# Realtime Twitter Sentiment Analysis with Storm and Elasticsearch

Twitter analysis becomes one of the most popular fields of research because of its solid usage by millions people across the globe. There are many interesting scientific and research problems were solved using the analysis how and that people tweet. In this article we want to show how easy could be build a simple processing flow that can show interesting statistics out of twitter data.

## Problem

We want to build a flow which could be easy to use for monitoring tweets sentiment in realtime. So, to start we need to select stack of technologies that can help to do that. One of the most popular frameworks for processing realtime streams is Apache Storm. Current stable version is 0.9.1-incubating. For string data we choose Elasticsearch.

Twitter Inc. allow to obtain some amount of tweets as a stream.They allow to filter such stream by language, keywords or location. For our research it's important to have English-only tweets, since we are limited by the linguistic analyses tool.

## Sentiment

For sentiment analysis we use Stanford CoreNLP. Stanford CoreNLP provides a set of natural language analysis tools written in Java. It supports 5 level of sentiment: from 0 (very Negative) to 4 (Very Positive).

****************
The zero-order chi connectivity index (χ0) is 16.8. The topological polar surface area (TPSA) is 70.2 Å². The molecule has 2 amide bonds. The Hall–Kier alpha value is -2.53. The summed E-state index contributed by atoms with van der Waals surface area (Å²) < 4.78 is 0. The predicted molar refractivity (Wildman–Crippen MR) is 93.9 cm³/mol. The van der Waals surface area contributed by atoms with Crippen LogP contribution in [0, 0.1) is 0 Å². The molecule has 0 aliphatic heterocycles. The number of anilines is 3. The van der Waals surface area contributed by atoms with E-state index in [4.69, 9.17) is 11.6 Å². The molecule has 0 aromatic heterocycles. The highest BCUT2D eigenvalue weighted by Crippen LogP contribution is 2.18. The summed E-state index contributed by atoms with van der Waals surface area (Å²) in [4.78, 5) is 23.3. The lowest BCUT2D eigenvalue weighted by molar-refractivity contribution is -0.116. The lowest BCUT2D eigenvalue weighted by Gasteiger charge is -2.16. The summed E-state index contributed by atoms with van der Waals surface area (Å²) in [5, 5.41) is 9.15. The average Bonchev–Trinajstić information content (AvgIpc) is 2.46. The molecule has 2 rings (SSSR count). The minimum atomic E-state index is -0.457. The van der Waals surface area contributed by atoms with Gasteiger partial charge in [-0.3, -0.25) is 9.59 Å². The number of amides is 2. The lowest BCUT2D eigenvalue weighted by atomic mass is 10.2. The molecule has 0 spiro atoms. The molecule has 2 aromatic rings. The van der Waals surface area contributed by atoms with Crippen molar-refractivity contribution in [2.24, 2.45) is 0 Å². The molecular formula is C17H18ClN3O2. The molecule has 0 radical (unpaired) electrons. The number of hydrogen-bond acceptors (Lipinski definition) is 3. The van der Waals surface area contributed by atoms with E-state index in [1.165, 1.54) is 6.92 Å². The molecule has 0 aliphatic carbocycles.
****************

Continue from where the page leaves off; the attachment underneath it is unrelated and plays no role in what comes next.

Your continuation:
The mood we estimate by simple formula:

"Mood" = \frac{-2 * count(VeryNeg) - count(Neg) + count(Pos) + 2 * count(VeryPos)}{count(VeryNeg) + count(Neg) + count(Pos) + count(VeryPos)}

where all counts are calculated for the desired period.

As soon as the "Mood" vales has been calculated, we can assign a sentiment class:

• pos - if Mood > 0.05
• neu - if 0.05 <= Mood <= 0.05
• neg - if Mood < -0.05

## Versions

• Storm 0.9.1
• Elasticsearch 1.1
• Stanford CoreNLP 3.5.2

## References

1. Apache Storm is a free and open source distributed realtime computation system.
2. Manning, Christopher D., Surdeanu, Mihai, Bauer, John, Finkel, Jenny, Bethard, Steven J., and McClosky, David. 2014. The Stanford CoreNLP Natural Language Processing Toolkit. In Proceedings of 52nd Annual Meeting of the Association for Computational Linguistics: System Demonstrations, pp. 55-60.